SO…as I continue to try my very best to BLOG, it always seems to be the last thing I have time to do! As much as I love to write and reflect on my learning, especially right now as I am in school, it becomes a ‘beating the clock’ game most late nights of just getting my homework in by the stroke of midnight! This is between being a Dean of Students with several roles and responsibilities, on top of being a full-time doctoral student, and of course can’t forget the home life. As I just submitted my homework for this week (That is required to be posted 5 out of the 7 days, on top of pages and pages of research papers pertaining to my dissertation) it made me think about how my boss is always challenging me to post about my learning, as I pursue my doctorate degree. I am currently a doctoral student at Grand Canyon University, and I am learning so much! Though most nights are filled with no sleep and trying to spend hours on my research, I think about how relevant it would be to post what I am studying…and though it is surely life-changing to me, it may be a ‘snooze fest’ in the eyes of others.
This week’s homework sparked my attention to write a blog post surrounding the idea and significance of PROFESSIONAL DEVELOPMENT for teachers. Either way of how educators may feel about having to do so, we should be excited about continuing to learn. After all, we are Triple L’s… LifeLong Learners! As I have always either been apart of the planning or receiving end of PDs, I know for a fact it has to have a direct focus, intention, and take-a-away, or it’s a true bust!
Here is my homework question for this week and my answer to it! How would you answer my first homework question as a deliverer or receiver of PD sessions?
How can professional development most effectively influence and promote positive faculty relations and the building of a community of scholars? What types of professional development might be the most effective and significant?
The best and worst days over the last 10 years as an educator has been surrounded by professional development. Though most teachers dread those 2 words, and rather be grading, lesson planning, and working in their rooms, those PD couple hours, half or full days, can bring a rich culture to your ‘teacher work,’ and continue to grow and nurture us as lifelong learners. Professional development can most effectively influence and promote positive faculty relations and the building of a community of scholars through being the most current/relevant material on the market right now, and have take-a-ways that teachers can leave the PD session, and implement immediately. The sessions should occur during a significant time of the day, with an agenda that is set forth (and sent out) to the team ahead of time. A community of scholars has to know that what they are spending the time on to learn, in person or online, that will have an immediate or near future way to grow them as an educator.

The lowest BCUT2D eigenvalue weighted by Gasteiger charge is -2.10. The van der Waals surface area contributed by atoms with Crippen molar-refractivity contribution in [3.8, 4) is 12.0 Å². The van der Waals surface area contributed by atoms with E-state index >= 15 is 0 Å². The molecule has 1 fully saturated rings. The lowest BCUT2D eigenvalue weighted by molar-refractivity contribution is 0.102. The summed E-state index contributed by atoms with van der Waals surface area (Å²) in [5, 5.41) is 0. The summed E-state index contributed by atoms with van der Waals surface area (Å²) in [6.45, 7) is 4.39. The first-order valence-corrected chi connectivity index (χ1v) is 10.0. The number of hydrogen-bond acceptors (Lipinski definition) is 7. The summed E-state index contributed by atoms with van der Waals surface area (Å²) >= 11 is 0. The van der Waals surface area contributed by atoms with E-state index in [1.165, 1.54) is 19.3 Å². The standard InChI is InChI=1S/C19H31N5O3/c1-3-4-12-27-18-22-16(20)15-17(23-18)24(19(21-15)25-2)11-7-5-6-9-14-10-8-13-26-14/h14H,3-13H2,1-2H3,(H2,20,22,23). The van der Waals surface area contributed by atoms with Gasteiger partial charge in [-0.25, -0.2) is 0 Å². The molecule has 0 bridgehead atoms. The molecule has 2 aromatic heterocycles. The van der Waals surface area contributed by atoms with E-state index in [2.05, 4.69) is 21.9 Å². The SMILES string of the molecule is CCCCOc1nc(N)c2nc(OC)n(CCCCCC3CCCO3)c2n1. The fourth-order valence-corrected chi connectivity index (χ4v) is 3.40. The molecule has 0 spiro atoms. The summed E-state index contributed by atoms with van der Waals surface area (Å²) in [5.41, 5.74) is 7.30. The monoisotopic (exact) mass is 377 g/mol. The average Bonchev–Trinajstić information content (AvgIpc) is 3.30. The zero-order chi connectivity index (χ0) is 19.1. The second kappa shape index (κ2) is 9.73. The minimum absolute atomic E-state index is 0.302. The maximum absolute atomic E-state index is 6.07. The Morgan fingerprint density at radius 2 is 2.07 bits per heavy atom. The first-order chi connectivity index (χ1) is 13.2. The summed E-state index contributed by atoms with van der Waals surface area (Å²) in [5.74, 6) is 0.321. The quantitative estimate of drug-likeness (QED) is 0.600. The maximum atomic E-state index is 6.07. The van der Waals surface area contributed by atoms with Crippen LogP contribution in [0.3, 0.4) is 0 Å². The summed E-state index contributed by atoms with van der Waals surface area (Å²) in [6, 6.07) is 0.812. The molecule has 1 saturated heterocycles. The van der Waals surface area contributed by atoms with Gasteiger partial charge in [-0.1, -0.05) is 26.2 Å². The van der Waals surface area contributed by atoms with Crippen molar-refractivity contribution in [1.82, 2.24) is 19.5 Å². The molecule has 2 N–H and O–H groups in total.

‘PD Days’ are deemed as a huge responsibility to the administration of the institution. It is one of the main goals of administrators to offer significant, purposeful, and intentional professional development to their staff of learners and build a strong community of scholars. When such a community exists, faculty members are more inclined to initiate and continue their involvement from a perspective of intrinsic motivation (Stevenson, Duran, Barrett, & Colanulli, 2005). From this, faculty should be motivated to continue on their community of scholars and work together on their own outside of the PD to find out more on the topic presented. Researchers have also discovered that “Faculty who engage in professional development experiences benefit also in terms of increased vitality, informed pedagogy, teaching innovations, and scholarly teaching” (Randall, 2008, p. 18).
Lastly, the types of professional development that might be the most effective and significant are the ones that are not just a fad; meaning we are spending hours on it today, but you will actually never see the concept or use it again. They are the ones that a community of scholars want to continue to learn about after the session is over; meaning they want to find more websites, books, articles, or blog posts that pertain to the subject matter, to implement into the further development of their personal learning. The most significant and effective best of all is the kind of professional development that our students benefit the most from, and gain a wider knowledge and perspective of their learning process. If the PD does not directly enhance the learning of a student, by way of an educator, it has indeed lost its complete focus and significance.
Thanks for the challenge Chip! I am going to try my best to keep posting/BLOGging as I am learning…
Randall, L. (2008, fall). Rethinking faculty development: Toward sustaining a community of learners. Senate Forum, 24(1).
Stevenson, C. B., Duran, R. L., Barrett, K. A., & Colanulli, G. C. (2005). Fostering faculty collaboration in learning communities: A developmental approach. Innovative Higher Education, 30(1), pp. 23-26.